New research shows how the brain’s marijuana-like chemicals suppress pain

Part of the brain, usually associated with memory, plays an active role in suppressing pain during times of stress, according to research carried out at NUI Galway.

The new findings about how the brain functions to suppress pain were published in the leading journal Pain. The work was carried out by the researchers in pharmacology and therapeutics and the Centre for Pain Research at the National Centre for Biomedical Engineering Science at the university.

“In times of immense stress or fear, pain transmission and perception can be suppressed potently in humans and other animals,” explains a spokesperson for NUI Galway. “This important survival response can help us cope with, or escape from, potentially life-threatening situations. An increased understanding of the biological mechanisms involved in this so-called fear-induced analgesia is important from a fundamental physiological perspective and may also advance the search for new therapeutic approaches to the treatment of pain.”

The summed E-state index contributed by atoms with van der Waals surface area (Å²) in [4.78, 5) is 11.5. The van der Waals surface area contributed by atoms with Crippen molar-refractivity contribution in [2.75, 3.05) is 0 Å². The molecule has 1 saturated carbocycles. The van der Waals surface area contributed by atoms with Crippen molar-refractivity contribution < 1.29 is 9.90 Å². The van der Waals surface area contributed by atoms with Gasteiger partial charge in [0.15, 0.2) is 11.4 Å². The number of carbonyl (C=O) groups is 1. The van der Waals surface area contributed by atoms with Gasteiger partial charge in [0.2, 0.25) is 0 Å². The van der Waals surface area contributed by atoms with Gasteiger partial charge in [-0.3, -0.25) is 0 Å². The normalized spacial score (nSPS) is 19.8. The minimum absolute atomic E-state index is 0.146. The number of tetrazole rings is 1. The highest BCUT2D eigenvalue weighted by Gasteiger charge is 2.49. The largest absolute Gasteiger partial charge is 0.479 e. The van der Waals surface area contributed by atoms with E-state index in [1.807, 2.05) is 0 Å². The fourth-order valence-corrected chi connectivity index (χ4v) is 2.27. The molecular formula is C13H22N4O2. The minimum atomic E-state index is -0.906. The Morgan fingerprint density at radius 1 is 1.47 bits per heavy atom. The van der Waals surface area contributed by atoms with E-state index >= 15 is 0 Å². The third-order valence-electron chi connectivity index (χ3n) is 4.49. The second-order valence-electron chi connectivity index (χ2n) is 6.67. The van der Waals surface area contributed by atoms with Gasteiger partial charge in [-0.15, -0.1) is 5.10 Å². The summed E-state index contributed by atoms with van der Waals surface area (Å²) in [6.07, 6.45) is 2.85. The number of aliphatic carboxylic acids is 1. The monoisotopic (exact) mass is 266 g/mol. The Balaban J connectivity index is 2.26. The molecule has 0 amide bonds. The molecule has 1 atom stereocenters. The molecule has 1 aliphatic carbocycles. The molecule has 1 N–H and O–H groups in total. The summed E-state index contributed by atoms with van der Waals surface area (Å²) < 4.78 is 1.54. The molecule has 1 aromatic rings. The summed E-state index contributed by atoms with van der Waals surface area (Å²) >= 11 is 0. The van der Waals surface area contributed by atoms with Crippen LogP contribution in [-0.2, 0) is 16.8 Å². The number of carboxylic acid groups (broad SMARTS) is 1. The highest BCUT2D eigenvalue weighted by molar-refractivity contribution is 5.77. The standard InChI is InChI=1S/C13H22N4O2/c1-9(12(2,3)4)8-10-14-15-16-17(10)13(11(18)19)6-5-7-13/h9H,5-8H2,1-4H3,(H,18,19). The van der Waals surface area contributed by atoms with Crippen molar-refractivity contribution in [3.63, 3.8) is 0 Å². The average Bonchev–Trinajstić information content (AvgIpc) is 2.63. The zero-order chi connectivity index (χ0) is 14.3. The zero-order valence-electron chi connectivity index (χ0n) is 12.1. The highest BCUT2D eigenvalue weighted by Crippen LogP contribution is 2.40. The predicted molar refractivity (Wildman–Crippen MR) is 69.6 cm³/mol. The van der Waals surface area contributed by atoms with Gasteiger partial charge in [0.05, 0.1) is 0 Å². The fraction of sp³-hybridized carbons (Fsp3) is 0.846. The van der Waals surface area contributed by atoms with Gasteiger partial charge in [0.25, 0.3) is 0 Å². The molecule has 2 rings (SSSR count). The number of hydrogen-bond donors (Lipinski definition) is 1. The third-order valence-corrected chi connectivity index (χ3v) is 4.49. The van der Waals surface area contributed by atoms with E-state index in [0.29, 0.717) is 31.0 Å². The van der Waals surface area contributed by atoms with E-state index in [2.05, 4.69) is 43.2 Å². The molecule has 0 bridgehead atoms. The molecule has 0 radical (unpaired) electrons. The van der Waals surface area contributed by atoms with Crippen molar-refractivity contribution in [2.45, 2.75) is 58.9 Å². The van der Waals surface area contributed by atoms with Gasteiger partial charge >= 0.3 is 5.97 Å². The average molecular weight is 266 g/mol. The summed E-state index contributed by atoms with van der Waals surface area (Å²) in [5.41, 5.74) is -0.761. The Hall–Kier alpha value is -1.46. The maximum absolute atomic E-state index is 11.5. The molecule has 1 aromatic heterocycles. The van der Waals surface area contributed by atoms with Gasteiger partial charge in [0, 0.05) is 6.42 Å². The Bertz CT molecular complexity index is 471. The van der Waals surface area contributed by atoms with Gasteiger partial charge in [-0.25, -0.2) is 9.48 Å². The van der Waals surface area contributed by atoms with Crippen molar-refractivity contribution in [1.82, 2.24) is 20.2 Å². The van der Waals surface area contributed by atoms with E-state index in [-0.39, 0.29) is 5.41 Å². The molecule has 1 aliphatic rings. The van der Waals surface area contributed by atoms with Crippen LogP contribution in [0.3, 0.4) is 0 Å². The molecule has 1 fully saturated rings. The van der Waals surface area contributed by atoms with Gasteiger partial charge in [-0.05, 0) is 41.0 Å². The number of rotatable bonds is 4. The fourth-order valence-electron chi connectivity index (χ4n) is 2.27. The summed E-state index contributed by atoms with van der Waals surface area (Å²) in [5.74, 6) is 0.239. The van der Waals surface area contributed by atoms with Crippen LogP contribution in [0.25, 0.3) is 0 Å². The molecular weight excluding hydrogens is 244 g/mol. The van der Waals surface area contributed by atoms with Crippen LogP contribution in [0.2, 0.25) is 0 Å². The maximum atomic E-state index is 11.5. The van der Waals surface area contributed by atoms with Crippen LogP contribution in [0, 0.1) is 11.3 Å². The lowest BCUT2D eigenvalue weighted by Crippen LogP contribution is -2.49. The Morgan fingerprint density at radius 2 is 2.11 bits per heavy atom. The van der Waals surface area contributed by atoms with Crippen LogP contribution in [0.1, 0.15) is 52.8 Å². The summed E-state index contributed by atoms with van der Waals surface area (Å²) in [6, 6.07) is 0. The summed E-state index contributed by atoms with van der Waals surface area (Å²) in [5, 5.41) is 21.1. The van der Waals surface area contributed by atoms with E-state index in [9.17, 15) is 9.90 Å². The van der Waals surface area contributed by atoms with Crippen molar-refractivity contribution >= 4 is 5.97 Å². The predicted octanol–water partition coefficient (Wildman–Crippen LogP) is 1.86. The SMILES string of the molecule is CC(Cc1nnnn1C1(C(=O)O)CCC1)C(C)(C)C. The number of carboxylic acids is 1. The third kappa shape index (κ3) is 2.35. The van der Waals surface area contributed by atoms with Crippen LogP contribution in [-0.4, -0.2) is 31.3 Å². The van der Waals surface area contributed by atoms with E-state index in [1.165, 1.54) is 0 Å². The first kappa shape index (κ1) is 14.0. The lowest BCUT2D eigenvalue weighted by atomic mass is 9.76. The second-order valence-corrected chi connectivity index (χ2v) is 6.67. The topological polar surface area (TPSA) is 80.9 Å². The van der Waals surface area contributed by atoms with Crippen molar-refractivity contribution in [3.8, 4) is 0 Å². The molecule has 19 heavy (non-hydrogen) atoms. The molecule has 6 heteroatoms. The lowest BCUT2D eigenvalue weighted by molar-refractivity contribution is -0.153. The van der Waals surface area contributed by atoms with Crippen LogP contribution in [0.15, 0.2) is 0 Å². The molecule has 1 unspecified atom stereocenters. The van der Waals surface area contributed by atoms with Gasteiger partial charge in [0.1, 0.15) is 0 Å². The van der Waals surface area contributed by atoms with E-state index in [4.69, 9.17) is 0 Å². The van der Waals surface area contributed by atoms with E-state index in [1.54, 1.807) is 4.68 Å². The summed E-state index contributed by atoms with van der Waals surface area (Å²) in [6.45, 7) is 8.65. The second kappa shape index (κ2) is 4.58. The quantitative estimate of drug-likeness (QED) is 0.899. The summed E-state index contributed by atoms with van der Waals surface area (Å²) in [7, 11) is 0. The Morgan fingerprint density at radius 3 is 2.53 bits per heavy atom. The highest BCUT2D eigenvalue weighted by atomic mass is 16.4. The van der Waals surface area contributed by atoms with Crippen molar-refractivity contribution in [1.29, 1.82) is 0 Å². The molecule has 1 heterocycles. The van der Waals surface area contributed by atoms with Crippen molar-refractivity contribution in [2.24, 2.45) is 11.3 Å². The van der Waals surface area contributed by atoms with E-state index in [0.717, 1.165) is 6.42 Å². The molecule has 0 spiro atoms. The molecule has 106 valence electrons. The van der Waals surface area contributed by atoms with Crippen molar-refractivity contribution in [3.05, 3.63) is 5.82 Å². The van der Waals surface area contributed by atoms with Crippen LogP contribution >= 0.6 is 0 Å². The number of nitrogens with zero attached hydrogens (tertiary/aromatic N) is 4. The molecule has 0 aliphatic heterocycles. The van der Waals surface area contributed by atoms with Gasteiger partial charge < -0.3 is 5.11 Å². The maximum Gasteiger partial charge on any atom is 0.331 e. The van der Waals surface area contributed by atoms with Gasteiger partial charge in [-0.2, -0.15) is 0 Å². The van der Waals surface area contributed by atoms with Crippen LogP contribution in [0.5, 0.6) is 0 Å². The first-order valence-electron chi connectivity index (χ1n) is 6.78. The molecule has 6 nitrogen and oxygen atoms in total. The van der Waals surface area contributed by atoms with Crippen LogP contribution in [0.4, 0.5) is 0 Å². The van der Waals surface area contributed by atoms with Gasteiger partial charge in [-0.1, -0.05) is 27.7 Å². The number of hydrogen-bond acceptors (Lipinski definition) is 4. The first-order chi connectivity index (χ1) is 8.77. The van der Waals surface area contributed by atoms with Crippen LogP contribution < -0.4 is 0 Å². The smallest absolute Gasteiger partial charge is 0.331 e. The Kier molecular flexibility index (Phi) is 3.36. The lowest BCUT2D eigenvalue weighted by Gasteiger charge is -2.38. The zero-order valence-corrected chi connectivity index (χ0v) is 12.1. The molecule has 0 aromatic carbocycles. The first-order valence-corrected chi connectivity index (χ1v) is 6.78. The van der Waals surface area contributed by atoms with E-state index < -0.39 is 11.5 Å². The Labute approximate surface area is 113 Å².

Dr David Finn, co-director of the centre for pain research at NUI Galway, and study leader, says the body can suppress pain when under extreme stress, in part through the action of marijuana-like substances produced in the brain.

“What we have now identified for the first time is that the brain’s hippocampus is an important site of action of these endocannabinoids during the potent suppression of pain by fear. This research, which was funded by a grant from Science Foundation Ireland, advances our fundamental understanding of the neurobiology of pain and may facilitate the identification of new therapeutic targets for the treatment of pain and anxiety disorders.”

Working with Dr Finn, first author Dr Gemma Ford demonstrated that inhibition of the enzyme that breaks down one of these endogenous marijuana-like substances in the hippocampus had the effect of enhancing stress-induced pain suppression.

Further experimentation revealed that these effects were mediated by the cannabinoid CB1 receptor and were likely to be mediated by stress-induced increases in levels of endocannabinoids in the hippocampus.

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